Guest comment: Minimal economic power of government breeds prosperity | Guest columns
People often take sides when it comes to the US economy. Are we a capitalist or a socialist society? Both sides are correct. One could accurately describe the American economy as being both capitalist and a weaker form of socialism.
Americans can profit from the businesses they create and operate.
But sometimes the government is, in reality, a financial actor. Think of a 380 convention (local economic development incentives). Would it exist without taxpayer money provided by, or subrogated by, the tax revenues of a local government authority? In these cases, the government provided funds for setting up a for-profit business. Policy, not financial analysis, determines who receives these funds. A financial professional would ask only one question regarding the funding of any economic development agreement – “Which will produce a better financial return for our community – invest taxpayer money in the proposed business, or leave the money behind.” in the pockets of our citizens to spend as they see? The next time you meet an economic development professional, ask them what the internal rate of return is on taxes returned to their community.
Those who claim that America is a capitalist and non-socialist society are not living in reality either. In 1970, public spending represented more than 34% of our economic activity. In 2010, that figure was north of 43 percent and is now over 44 percent. By comparison, last year the Government of Canada’s spending represented about 52% of its gross domestic product and that of France represented more than 62%.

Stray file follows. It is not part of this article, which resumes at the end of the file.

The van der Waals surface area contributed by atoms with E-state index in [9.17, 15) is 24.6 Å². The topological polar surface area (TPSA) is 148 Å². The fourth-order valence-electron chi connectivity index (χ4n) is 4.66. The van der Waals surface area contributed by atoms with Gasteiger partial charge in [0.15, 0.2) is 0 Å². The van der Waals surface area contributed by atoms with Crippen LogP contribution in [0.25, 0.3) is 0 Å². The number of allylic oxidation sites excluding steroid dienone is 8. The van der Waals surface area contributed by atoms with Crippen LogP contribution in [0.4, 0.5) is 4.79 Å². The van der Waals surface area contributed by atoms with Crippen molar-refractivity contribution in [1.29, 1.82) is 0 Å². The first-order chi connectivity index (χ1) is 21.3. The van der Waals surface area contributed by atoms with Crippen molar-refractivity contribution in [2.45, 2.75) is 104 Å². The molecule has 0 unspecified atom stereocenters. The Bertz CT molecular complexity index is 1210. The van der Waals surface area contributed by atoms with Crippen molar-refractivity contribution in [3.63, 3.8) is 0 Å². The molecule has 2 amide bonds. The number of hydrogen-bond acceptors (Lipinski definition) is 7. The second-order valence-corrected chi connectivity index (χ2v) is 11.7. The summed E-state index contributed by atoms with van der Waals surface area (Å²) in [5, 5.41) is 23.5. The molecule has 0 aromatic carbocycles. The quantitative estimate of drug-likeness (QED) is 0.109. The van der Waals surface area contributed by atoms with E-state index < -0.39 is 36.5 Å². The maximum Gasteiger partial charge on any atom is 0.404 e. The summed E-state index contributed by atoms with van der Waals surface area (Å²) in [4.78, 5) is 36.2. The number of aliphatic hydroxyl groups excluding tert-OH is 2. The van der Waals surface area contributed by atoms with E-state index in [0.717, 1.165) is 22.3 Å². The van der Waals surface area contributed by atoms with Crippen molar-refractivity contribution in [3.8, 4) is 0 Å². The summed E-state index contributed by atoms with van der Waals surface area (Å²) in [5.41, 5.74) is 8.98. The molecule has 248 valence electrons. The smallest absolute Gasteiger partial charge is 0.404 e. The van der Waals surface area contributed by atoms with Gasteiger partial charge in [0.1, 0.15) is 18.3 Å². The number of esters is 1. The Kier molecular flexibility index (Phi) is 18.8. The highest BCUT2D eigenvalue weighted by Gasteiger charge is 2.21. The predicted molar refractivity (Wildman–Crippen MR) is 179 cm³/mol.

Americans who want a Nordic-style quality of life neglect to include the fact that the Nordic countries have abandoned stronger forms of socialism to achieve prosperity. Fifty years ago they were all in economic turmoil, if not worse, until they followed the UK’s lead. Prime Minister Thatcher was the first, followed by President Reagan, to quickly and decisively abandon unnecessary socialist policies and return the economic power once held by the government to its citizens. Record economic prosperity followed. Even so, to this day, these countries still cannot match America’s job creation numbers.
Society could not survive without some socialism – such as regulations designed to hold entities to account or provide necessary services that would normally be unavailable in a purely capitalist society. Read about the American meat industry in Upton Sinclair’s “The Jungle”. Review the 2008 credit crunch. Try to quit your job at age 65 and find health insurance that won’t bankrupt you. Or what about the goods we import from countries with corrupt management?
However, not a single nation has gone from a weak form of socialism to a strong and prosperous form – but the US government strives to be the one exception to this historical truth.
A benevolent society needs order and provides for those who are unable to provide for themselves through no fault of their own. Apart from these efforts, a review of history shows us that elected leaders who wish to maximize the prosperity of their community can best achieve this by minimizing the economic power of government.
Norman Pappous lives in League City.